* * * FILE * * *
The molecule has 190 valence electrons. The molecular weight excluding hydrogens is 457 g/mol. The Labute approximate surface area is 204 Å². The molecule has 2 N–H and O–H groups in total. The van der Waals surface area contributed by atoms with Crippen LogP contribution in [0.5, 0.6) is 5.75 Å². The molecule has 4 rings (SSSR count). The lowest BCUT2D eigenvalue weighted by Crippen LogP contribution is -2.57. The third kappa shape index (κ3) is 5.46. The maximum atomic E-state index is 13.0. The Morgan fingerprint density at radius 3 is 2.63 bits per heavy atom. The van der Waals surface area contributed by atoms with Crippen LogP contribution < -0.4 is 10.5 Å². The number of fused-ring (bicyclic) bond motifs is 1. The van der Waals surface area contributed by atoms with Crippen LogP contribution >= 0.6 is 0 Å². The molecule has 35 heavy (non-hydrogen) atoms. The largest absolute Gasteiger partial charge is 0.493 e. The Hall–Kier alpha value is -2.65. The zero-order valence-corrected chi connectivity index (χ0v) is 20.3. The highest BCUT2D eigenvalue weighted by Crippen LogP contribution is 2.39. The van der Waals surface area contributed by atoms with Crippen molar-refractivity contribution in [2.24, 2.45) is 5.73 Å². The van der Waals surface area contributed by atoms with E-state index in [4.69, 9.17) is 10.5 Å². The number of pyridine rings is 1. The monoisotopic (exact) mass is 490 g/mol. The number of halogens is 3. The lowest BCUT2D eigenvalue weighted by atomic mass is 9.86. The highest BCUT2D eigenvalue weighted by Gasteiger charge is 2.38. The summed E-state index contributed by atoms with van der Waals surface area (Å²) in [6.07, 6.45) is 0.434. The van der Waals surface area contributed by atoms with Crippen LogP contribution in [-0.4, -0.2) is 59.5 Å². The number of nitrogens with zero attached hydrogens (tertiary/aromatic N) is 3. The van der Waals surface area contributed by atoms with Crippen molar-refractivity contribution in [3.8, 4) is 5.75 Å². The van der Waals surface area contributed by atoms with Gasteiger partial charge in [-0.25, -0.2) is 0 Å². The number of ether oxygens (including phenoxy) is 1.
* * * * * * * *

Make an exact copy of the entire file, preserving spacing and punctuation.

The molecule has 190 valence electrons. The molecular weight excluding hydrogens is 457 g/mol. The Labute approximate surface area is 204 Å². The molecule has 2 N–H and O–H groups in total. The van der Waals surface area contributed by atoms with Crippen LogP contribution in [0.5, 0.6) is 5.75 Å². The molecule has 4 rings (SSSR count). The lowest BCUT2D eigenvalue weighted by Crippen LogP contribution is -2.57. The third kappa shape index (κ3) is 5.46. The maximum atomic E-state index is 13.0. The Morgan fingerprint density at radius 3 is 2.63 bits per heavy atom. The van der Waals surface area contributed by atoms with Crippen LogP contribution < -0.4 is 10.5 Å². The number of fused-ring (bicyclic) bond motifs is 1. The van der Waals surface area contributed by atoms with Crippen LogP contribution >= 0.6 is 0 Å². The molecule has 35 heavy (non-hydrogen) atoms. The largest absolute Gasteiger partial charge is 0.493 e. The Hall–Kier alpha value is -2.65. The zero-order valence-corrected chi connectivity index (χ0v) is 20.3. The highest BCUT2D eigenvalue weighted by Crippen LogP contribution is 2.39. The van der Waals surface area contributed by atoms with Crippen molar-refractivity contribution in [2.24, 2.45) is 5.73 Å². The van der Waals surface area contributed by atoms with E-state index in [4.69, 9.17) is 10.5 Å². The number of pyridine rings is 1. The monoisotopic (exact) mass is 490 g/mol. The number of halogens is 3. The lowest BCUT2D eigenvalue weighted by atomic mass is 9.86. The highest BCUT2D eigenvalue weighted by Gasteiger charge is 2.38. The summed E-state index contributed by atoms with van der Waals surface area (Å²) in [6.07, 6.45) is 0.434. The van der Waals surface area contributed by atoms with Crippen LogP contribution in [-0.4, -0.2) is 59.5 Å². The number of nitrogens with zero attached hydrogens (tertiary/aromatic N) is 3. The van der Waals surface area contributed by atoms with Crippen molar-refractivity contribution in [3.8, 4) is 5.75 Å². The van der Waals surface area contributed by atoms with Gasteiger partial charge in [-0.25, -0.2) is 0 Å². The number of ether oxygens (including phenoxy) is 1.